What's the difference between declaring methods inside a React class?

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What's the difference (if any) between the 2 below ways of defining a method inside a React component?

export default class Foo extends React.Component<
  bar() {

  bar = () => {}


answered question

Can't locate right now, but this is duped multiple times. TL;DR: binding and prototype v instance.

stackoverflow.com/questions/45896230/…, for example (out of votes, sorry).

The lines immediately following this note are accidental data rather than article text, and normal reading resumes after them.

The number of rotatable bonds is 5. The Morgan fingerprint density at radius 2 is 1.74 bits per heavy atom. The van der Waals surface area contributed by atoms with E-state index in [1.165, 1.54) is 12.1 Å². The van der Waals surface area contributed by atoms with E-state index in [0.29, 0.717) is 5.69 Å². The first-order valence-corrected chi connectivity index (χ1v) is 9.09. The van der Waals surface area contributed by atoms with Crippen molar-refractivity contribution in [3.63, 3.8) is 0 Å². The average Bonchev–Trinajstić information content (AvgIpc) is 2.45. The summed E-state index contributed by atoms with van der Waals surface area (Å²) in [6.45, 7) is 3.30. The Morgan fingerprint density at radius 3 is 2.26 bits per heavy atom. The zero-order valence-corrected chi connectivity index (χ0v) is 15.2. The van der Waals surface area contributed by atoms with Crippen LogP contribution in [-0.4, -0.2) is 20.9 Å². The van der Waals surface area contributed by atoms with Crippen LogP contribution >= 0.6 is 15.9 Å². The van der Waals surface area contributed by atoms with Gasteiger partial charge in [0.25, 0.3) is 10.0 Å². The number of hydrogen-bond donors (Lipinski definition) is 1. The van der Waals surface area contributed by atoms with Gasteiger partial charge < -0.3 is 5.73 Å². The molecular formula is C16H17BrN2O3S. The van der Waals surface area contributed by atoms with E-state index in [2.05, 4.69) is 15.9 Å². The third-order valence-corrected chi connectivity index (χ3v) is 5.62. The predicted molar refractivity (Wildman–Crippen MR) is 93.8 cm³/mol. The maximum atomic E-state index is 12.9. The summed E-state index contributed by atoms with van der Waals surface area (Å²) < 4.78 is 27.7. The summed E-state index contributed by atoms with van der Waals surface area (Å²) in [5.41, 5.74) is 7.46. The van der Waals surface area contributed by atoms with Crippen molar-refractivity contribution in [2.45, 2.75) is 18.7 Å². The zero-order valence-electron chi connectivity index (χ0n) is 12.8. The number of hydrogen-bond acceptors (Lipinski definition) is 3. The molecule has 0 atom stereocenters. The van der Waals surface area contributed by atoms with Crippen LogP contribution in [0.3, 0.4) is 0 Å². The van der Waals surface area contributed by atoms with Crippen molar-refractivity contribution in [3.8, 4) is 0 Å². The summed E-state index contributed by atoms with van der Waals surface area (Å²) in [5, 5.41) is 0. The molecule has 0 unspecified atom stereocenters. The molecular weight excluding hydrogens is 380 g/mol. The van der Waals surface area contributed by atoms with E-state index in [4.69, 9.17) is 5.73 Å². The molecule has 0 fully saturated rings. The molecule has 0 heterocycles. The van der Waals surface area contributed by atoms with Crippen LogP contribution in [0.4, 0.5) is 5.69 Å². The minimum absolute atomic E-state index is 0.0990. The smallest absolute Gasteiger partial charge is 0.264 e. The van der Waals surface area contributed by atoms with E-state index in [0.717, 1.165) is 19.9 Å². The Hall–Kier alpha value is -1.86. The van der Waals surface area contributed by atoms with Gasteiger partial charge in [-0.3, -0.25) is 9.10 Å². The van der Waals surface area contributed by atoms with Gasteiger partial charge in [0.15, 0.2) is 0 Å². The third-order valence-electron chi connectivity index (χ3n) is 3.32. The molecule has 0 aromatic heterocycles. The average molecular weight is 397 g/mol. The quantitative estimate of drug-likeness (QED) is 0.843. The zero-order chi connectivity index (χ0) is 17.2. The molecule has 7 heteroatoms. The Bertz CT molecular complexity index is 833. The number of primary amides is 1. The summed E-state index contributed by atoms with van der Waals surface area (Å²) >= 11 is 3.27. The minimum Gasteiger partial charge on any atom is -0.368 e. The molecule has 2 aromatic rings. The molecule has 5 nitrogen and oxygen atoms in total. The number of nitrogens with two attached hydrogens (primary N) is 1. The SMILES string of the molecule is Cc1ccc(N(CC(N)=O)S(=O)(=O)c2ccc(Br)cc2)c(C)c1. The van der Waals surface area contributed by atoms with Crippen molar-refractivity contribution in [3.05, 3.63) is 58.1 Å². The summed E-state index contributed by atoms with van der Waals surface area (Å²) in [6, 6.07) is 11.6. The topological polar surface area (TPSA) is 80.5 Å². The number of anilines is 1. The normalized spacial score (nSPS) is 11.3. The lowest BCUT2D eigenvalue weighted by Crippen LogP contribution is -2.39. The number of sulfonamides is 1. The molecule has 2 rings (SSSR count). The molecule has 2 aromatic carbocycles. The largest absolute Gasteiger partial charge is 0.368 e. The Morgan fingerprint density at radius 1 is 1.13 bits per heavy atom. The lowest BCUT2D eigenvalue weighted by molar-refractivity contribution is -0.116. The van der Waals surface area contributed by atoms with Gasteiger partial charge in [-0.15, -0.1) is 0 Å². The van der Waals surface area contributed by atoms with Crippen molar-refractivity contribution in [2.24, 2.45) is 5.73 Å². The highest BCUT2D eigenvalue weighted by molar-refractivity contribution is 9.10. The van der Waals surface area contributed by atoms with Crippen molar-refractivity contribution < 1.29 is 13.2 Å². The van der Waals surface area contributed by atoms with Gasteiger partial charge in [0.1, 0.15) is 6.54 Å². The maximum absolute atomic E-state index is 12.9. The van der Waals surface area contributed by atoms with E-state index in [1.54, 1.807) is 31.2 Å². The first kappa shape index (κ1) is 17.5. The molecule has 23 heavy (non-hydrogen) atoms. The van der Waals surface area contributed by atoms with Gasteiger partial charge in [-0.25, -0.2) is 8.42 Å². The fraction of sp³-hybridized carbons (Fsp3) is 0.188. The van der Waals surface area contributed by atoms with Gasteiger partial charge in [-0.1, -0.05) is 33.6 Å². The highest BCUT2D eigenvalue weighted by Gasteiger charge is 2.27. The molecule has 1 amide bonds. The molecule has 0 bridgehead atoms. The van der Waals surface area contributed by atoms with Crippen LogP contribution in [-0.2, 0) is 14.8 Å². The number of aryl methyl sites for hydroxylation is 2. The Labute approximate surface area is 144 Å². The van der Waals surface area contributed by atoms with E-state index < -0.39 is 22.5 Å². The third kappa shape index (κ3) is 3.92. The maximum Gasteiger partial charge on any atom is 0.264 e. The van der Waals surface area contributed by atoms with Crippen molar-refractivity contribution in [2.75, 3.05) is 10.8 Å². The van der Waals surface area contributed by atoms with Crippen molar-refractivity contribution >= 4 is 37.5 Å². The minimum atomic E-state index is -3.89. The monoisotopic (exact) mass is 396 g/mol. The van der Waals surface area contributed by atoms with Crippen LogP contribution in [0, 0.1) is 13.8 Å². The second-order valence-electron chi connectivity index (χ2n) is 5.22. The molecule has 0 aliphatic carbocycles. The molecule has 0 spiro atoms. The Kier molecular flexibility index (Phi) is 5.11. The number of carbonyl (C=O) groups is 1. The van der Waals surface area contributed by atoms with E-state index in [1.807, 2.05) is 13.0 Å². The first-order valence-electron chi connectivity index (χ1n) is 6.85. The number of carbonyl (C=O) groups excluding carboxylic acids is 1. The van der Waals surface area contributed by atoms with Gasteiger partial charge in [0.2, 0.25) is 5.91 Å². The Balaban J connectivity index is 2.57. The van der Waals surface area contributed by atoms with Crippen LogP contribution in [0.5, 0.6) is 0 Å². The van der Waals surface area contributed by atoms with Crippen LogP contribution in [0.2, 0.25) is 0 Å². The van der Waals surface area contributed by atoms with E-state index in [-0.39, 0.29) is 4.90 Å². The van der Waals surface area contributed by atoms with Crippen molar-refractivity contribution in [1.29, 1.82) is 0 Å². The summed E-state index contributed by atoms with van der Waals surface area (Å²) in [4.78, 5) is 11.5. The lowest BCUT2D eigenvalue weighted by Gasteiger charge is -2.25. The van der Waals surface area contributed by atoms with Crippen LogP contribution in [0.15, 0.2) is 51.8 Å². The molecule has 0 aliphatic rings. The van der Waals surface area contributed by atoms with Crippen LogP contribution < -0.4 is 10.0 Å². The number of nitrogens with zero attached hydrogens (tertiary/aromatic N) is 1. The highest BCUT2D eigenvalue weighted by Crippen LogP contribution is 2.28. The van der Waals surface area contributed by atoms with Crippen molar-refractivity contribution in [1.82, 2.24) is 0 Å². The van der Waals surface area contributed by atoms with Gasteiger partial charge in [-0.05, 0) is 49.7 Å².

The arrow function declaration doesn't keep "this" instance of the class, in class based components is most common to use regular declarated functions and in function based components it's way more common to use arrow functions

1 Answer


This isn't really a React-specific question and more about classes in JavaScript.

The first one is a method, the second is a property to which an arrow function is assigned. The practical difference is that the second one will be bound to the object (i.e. this) and the first one will not.

In React this is typically used if the function will be passed to another function or component as a callback.

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